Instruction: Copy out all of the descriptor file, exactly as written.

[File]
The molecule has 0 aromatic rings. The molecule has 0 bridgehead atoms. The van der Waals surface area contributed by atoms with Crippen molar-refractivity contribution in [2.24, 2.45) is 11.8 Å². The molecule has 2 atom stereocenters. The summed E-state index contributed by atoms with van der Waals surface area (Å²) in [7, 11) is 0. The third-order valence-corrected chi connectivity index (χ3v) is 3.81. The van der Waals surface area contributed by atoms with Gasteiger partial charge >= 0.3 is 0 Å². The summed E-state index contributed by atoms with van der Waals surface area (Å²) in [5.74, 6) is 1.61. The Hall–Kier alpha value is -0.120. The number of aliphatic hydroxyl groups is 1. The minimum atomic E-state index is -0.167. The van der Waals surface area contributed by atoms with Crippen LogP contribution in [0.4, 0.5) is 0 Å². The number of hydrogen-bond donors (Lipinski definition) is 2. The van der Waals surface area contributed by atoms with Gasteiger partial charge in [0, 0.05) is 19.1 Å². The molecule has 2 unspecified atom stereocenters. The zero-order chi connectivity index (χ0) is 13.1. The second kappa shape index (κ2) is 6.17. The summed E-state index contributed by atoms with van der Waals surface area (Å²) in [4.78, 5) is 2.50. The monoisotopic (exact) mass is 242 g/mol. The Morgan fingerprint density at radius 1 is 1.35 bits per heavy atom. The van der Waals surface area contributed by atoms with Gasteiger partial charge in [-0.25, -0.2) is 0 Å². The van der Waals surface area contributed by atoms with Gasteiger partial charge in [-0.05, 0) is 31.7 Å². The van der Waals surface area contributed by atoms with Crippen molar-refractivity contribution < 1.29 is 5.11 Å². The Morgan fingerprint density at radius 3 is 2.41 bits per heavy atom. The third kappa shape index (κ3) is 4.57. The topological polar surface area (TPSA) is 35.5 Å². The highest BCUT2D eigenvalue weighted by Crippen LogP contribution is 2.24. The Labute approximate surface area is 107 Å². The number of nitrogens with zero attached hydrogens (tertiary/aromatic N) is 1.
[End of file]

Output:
The molecule has 0 aromatic rings. The molecule has 0 bridgehead atoms. The van der Waals surface area contributed by atoms with Crippen molar-refractivity contribution in [2.24, 2.45) is 11.8 Å². The molecule has 2 atom stereocenters. The summed E-state index contributed by atoms with van der Waals surface area (Å²) in [7, 11) is 0. The third-order valence-corrected chi connectivity index (χ3v) is 3.81. The van der Waals surface area contributed by atoms with Gasteiger partial charge >= 0.3 is 0 Å². The summed E-state index contributed by atoms with van der Waals surface area (Å²) in [5.74, 6) is 1.61. The Hall–Kier alpha value is -0.120. The number of aliphatic hydroxyl groups is 1. The minimum atomic E-state index is -0.167. The van der Waals surface area contributed by atoms with Crippen LogP contribution in [0.4, 0.5) is 0 Å². The number of hydrogen-bond donors (Lipinski definition) is 2. The van der Waals surface area contributed by atoms with Gasteiger partial charge in [0, 0.05) is 19.1 Å². The molecule has 2 unspecified atom stereocenters. The zero-order chi connectivity index (χ0) is 13.1. The second kappa shape index (κ2) is 6.17. The summed E-state index contributed by atoms with van der Waals surface area (Å²) in [4.78, 5) is 2.50. The monoisotopic (exact) mass is 242 g/mol. The Morgan fingerprint density at radius 1 is 1.35 bits per heavy atom. The van der Waals surface area contributed by atoms with Gasteiger partial charge in [-0.25, -0.2) is 0 Å². The van der Waals surface area contributed by atoms with Gasteiger partial charge in [-0.05, 0) is 31.7 Å². The van der Waals surface area contributed by atoms with Crippen molar-refractivity contribution < 1.29 is 5.11 Å². The Morgan fingerprint density at radius 3 is 2.41 bits per heavy atom. The third kappa shape index (κ3) is 4.57. The topological polar surface area (TPSA) is 35.5 Å². The highest BCUT2D eigenvalue weighted by Crippen LogP contribution is 2.24. The Labute approximate surface area is 107 Å². The number of nitrogens with zero attached hydrogens (tertiary/aromatic N) is 1.